Tuesday, 29 September 2015

Main Range 067. Dreamtime by Simon A. Forward (March 2005)

Dreamtime is a story that’s openly concerned with myth and the modern world, and the tensions between them. This is clear right from the very opening (an opening which is woven back into the story at a later date): a loudspeaker announces to the inhabitants of an Australian shantytown that they must urgently vacate the area, the tinny intercom overlaid with traditional didgeridoo music as the two worlds mingle, and the soldiers go storming in with tear gas as their leader yells, “this is for your own good!” It’s uncomfortably real and reminds us of what has been happening in Australia over and over since the British first arrived in the late eighteenth century.

Where Simon A. Forward’s second audio most succeeds is in this unnatural blend of the two – standing stones (even a standing jeep!) covered in screaming faces, incongruously placed amid a modern city floating through space. Australia has not exactly been over-featured in Doctor Who’s history (just the one air hostess/a beach in The Enemy of the World), and Australia’s indigenous peoples even less so (only Four to Doomsday); the prospect of an audio exploring both is rather tantalising – and Forward borrows all sorts of imagery from such ancient animist traditions. There are bunyips, “devil spirits…monsters from the Dreamtime”, shadowy creatures I used to read about as a kid, here brought to life through a series of howls and shrieks. There are malatji, or what we might call dingoes. There’s a void of howling voices. And yet there is no identifiable villain – this is a wholly conceptual piece, full of big ideas rather than villains. The notion of Uluru (and we’ll call it that, not Ayers Rock) standing on a powered asteroid is an absolute corker, and alone wins this story brownie points from me; the sequence in which it is lifted from the ground and taken up into space, is a great bit of imaginative fiction, and probably what I will most remember Dreamtime for. Myth and legend permeates our landscape, our stories, our every terminology and classification, even our biological nomenclature – just look at the name given to the Australian thorny devil, “moloch”, one of Milton’s demons from Paradise Lost. The land is shaped and warped by the myths of the people who understand it. Their thoughts and dreams and stories are inseparable from the ground they walk on. The relationship is utterly symbiotic. This is no longer science-fiction, not at all. This is pure magical realism. If this had aired in Series 8 in place of In the Forest of the Night, I think some fans would have had heart attacks.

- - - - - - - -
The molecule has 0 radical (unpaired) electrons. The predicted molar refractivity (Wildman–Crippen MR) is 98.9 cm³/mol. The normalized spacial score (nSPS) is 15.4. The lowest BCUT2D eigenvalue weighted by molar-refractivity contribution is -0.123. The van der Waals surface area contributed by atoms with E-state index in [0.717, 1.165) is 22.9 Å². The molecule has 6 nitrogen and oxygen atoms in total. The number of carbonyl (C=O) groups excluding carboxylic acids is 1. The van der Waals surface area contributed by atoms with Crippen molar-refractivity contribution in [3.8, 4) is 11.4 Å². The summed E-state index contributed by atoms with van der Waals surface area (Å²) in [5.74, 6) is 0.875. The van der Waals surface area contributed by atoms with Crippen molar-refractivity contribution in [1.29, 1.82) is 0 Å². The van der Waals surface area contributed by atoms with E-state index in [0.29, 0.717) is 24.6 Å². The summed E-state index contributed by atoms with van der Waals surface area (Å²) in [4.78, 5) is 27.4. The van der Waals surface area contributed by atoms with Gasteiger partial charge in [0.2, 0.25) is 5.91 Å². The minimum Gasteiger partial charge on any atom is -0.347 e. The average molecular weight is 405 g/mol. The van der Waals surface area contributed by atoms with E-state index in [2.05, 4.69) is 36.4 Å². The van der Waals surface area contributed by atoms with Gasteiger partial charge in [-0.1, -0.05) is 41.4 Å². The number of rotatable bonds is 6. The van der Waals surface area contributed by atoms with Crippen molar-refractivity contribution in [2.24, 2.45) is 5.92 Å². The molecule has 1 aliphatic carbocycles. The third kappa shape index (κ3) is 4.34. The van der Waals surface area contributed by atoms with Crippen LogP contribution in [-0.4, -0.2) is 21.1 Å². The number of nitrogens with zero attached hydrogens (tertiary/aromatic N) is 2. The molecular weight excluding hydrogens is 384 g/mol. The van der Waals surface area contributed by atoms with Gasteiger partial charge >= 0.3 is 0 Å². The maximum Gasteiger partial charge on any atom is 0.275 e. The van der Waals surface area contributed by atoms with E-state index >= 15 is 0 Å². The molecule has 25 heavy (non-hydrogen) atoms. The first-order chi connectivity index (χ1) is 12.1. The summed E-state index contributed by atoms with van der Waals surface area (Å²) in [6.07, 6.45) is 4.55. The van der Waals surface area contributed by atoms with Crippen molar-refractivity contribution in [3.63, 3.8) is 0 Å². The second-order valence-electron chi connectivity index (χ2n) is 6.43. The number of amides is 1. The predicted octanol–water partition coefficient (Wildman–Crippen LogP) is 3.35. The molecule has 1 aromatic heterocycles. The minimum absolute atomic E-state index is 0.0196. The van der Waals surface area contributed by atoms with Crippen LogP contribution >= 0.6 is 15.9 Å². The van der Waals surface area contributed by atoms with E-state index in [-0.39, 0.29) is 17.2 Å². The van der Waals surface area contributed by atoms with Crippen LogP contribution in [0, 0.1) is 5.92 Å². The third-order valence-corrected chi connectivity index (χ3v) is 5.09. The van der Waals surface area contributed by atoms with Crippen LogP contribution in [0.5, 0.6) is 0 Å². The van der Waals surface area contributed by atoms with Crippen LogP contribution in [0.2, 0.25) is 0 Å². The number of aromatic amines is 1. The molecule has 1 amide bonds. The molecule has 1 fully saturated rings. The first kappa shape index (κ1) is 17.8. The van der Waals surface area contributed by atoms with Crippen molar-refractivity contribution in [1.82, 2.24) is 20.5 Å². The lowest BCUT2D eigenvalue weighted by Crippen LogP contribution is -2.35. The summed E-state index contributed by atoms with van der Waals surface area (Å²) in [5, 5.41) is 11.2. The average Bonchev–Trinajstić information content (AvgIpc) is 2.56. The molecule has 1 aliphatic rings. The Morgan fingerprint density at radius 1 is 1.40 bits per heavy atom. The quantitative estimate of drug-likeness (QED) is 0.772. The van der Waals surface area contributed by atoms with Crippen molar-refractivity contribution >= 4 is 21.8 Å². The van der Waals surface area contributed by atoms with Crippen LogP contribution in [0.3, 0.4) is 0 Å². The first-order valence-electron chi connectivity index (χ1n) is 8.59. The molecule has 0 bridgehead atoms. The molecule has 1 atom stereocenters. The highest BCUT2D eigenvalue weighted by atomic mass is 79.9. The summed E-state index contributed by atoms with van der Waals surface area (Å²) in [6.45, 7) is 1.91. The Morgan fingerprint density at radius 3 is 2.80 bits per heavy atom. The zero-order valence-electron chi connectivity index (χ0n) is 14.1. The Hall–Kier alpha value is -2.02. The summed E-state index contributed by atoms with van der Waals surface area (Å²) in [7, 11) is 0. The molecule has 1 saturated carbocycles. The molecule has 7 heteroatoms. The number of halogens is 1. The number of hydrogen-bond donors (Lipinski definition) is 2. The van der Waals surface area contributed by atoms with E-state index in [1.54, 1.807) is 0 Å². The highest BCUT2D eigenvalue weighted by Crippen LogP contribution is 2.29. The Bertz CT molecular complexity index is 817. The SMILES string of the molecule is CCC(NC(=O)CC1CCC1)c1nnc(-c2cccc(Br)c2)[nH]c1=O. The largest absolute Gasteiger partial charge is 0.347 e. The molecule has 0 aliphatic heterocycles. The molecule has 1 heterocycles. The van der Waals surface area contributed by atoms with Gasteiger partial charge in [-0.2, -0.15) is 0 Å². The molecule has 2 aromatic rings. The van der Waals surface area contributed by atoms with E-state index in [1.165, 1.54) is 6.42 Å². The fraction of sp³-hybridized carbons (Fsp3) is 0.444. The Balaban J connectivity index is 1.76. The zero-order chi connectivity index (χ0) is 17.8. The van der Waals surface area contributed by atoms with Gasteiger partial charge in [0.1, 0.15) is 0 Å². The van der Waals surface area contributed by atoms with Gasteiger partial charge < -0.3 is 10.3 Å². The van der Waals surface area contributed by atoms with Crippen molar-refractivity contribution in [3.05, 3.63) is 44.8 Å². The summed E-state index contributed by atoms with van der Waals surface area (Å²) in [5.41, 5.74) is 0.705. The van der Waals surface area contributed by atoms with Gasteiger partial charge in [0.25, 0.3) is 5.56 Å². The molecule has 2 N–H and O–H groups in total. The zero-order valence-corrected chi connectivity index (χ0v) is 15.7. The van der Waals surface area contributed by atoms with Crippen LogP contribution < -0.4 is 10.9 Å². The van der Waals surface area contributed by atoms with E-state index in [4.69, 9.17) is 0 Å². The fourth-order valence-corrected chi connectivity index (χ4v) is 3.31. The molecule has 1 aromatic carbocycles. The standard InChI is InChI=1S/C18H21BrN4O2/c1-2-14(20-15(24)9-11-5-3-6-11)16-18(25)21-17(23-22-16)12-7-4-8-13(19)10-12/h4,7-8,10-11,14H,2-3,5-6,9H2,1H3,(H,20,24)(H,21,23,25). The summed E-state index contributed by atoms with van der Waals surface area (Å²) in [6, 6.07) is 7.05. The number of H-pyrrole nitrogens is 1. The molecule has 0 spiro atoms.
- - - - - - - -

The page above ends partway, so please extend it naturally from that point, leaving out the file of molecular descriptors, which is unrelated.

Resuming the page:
Fortunately for such people, there are at least some aliens. The Galyari were one of the most interesting alien races Big Finish had yet produced when they first appeared in The Sandman, another story explicitly concerned with the impact of myth on the present. They don’t get as much development here, mostly because the story’s focus is less explicitly on the Galyari’s history as such, more on their role as sceptics amid the mythical situation in which they find themselves. They form an effective parallel with Baiame and those who believe in the Dreamtime: the Galyari worship their avian ancestors, which is interestingly enough what Aborigines do not do – their ancestral figures are held in high esteem, they are heroic or supernatural figures, but they are not gods. The nod to the Galyari’s own mythical fears (the Sandman) is a welcome one, and illustrates that “mythologizing what one does not understand” is not exclusive to the Aborigines. In other words, each myth is just another take on existence, and healthy scepticism for one belief system is quickly undermined when someone else can just as easily be sceptical about your beliefs.

Into this melange we throw the regulars, with mixed results. “Which one of you’s life and which one’s soul?” Hex asks of the Doctor and Ace when they’re in foreboding mood; Philip Olivier brings a lightness of touch to proceedings and that’s part of what makes him work alongside this TARDIS crew in particular. The trio has some heavy lifting to do in the first part of the story, exploring an abandoned city sprinkled with monoliths with only themselves to talk to – while the abandoned city itself is undeniably a great idea, these scenes do drag slightly. Sophie Aldred doesn’t get much of a role in this, unfortunately – much like Evelyn in The Sandman – but her performance itself is quite good (I must steal Mike Richards’ point about Ace over at the old Outpost Gallifrey reviews site: “Dorothy really does go to Oz.” Genius!). I don’t think McCoy is on top form here, but his Doctor still gets a great moment strolling out into the past and through the Australian desert to meet a bemused Whitten; the stand-off with Baiame at the top of Uluru is also pretty great.